― BIG HOOS aka the steendriver, Thursday, February 8, 2018 10:45 AM (ten hours ago) Bookmark Flag Post Permalink

reminded me of this thread:

problem with taking twitter break for mental health reasons is that the granularity of information you see here can't be found anywhere else

— Patricia Lockwood (@TriciaLockwood) August 13, 2017

flopson, Friday, 9 February 2018 02:07 (one week ago) Permalink

haha i faved that tweet at the time

BIG HOOS aka the steendriver, Friday, 9 February 2018 15:22 (one week ago) Permalink

nicely drawn history lesson at the nib today on 20th century black socialists & their relevance today:

https://thenib.com/black-and-red

and again, can't recommend Robin Kelley's Hammer & Hoe enough, which was one of last year's life-changing reads for me and is available online

BIG HOOS aka the steendriver, Wednesday, 14 February 2018 22:01 (four days ago) Permalink

Thanks for the link, that was good

Glower, Disruption & Pies (kingfish), Wednesday, 14 February 2018 23:19 (four days ago) Permalink

http://progressivearmy.com/

Anyone know anything about this group? Legit? Astroturf? I feel like a couple of the staff names look familiar, maybe Ben Dixon?

Fedora Dostoyevsky (man alive), Thursday, 15 February 2018 16:35 (three days ago) Permalink

Dixon used to be on the Ring of Fire Network & i guess this is his new thing, everybody out here starting their own podcast networks now what a world

the democratization of graphic design & brand conscious copywriting makes it impossible to tell the difference between actually resourced projects & shoestring distributed operations anymore which lets anyone at least appear credible which makes me feel insane

BIG HOOS aka the steendriver, Thursday, 15 February 2018 21:07 (three days ago) Permalink

maybe not that new, started in 2015 says

BIG HOOS aka the steendriver, Thursday, 15 February 2018 21:07 (three days ago) Permalink

As I remarked long ago, you could format Time Cube like a Medium post and it would seem pretty credible

direct to consumer online mattress brand (silby), Thursday, 15 February 2018 21:12 (three days ago) Permalink

hm

https://i.imgur.com/fhijc13.png

BIG HOOS aka the steendriver, Thursday, 15 February 2018 22:01 (three days ago) Permalink

:o

imago, Thursday, 15 February 2018 22:03 (three days ago) Permalink

Oh shit I love cheap Aussie sci-fi I'm in

rum dmc (darraghmac), Thursday, 15 February 2018 23:10 (three days ago) Permalink

new Electoral Strategy guide from Metro DC DSA

https://docs.google.com/document/d/1Pa9qqalJ6dqy4w6s_ts9ijVh5Yo27za2gvFExJ_Sm6s/edit

Simon H., Friday, 16 February 2018 21:25 (two days ago) Permalink

and hey while we're at it here's DC's Stomp Out Slumlords anti-evictions manual:

https://mdcdsa.org/content/Anti-Eviction-Manual.pdf

BIG HOOS aka the steendriver, Friday, 16 February 2018 21:50 (two days ago) Permalink

that is REALLY good stuff

Simon H., Friday, 16 February 2018 21:54 (two days ago) Permalink

a little disappointed that the "how to beat a landlord" section doesn't contain actual fightin' tips though :)

Simon H., Friday, 16 February 2018 21:56 (two days ago) Permalink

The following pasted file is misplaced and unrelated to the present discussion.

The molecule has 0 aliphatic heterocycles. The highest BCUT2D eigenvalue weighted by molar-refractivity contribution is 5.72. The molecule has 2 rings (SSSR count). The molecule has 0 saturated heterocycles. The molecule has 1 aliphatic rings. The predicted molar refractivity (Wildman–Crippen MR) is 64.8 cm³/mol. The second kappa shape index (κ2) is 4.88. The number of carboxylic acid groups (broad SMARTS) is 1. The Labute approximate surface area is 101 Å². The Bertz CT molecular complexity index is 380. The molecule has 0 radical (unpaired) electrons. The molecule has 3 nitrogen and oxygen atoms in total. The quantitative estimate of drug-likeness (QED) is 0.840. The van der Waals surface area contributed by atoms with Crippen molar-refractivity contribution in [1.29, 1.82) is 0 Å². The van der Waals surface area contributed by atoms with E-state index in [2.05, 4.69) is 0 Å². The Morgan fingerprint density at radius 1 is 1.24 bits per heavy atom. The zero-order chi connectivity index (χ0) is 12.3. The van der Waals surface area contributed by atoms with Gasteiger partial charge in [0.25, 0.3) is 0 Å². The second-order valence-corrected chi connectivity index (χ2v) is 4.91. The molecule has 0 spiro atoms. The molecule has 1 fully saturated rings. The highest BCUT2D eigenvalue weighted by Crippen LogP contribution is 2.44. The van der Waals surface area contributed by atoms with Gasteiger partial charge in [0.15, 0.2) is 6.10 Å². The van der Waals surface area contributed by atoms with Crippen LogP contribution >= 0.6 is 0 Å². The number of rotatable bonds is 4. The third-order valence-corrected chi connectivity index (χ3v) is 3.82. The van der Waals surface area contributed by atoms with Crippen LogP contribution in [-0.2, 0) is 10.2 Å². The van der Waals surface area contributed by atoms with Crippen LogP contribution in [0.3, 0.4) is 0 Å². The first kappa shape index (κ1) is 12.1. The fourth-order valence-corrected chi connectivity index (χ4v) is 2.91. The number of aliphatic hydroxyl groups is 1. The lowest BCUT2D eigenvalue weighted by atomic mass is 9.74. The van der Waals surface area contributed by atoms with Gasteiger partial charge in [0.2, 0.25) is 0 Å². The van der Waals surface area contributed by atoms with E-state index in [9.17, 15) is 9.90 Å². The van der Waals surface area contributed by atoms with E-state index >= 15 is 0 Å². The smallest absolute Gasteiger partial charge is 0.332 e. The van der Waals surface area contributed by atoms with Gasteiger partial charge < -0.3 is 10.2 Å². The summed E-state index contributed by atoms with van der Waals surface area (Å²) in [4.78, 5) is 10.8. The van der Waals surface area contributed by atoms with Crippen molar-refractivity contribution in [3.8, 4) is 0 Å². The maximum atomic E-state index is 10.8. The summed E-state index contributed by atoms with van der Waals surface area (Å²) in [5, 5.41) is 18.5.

anger is an energy, claimed that punter John Lydon

ice cream social justice (Dr Morbius), Friday, 16 February 2018 22:00 (two days ago) Permalink

I get sensitive when I see folks online complaining repeatedly about DSA and ”electoralism.”

It’s like, motherfucker, what else you GOT? It’s not the only hook that the chapters are staking their hopes on, and there’s shit-tons of other work done by the groups nationwide. All the electoral criticisms I see launched seem like refuse from either the early 70s when a thousand sects splintered or the early 80s when Harrington first formed the group.

They never seem to take into account that shit is materially way fucking different from 35 years ago where you had a Dem-controlled Congress and a vast majority of state houses held by Dems. That’s all gone. Need to carve out some room just to stave off the constant attacks.

I agree that there’s not a little bourgeois spectacle to American electoral politics, but at the same time, it’s seems like there exists a tendency just to use that line an excuse not to do anything. Hell, at least *try* in some of these races, esp in non-Dem strongholds, while you work on building power and coalitions elsewhere. DSA-supported candidates lost in Brooklyn and Seattle, but they sure as shit won in VA and AL.

Glower, Disruption & Pies (kingfish), Friday, 16 February 2018 22:26 (two days ago) Permalink

Some of my comrades might disagree but I think their electoral strategy is sound and, as you say, just one plank of a broader movement-building strategy. Like one of the slates' docs said, falling prey to electoralism vs. having an electoral strategy is the key distinction to be drawn.

Simon H., Friday, 16 February 2018 22:37 (two days ago) Permalink

Yeah, I think that distinction gets flattened, and you get some held-over 90s political thinking where any and every attempt to go for any sort of power is to be violently scorned.

Glower, Disruption & Pies (kingfish), Friday, 16 February 2018 22:41 (two days ago) Permalink

The time for that thinking is over, if it was ever valid.

Simon H., Friday, 16 February 2018 22:51 (two days ago) Permalink


You must be logged in to post. Please either login here, or if you are not registered, you may register here.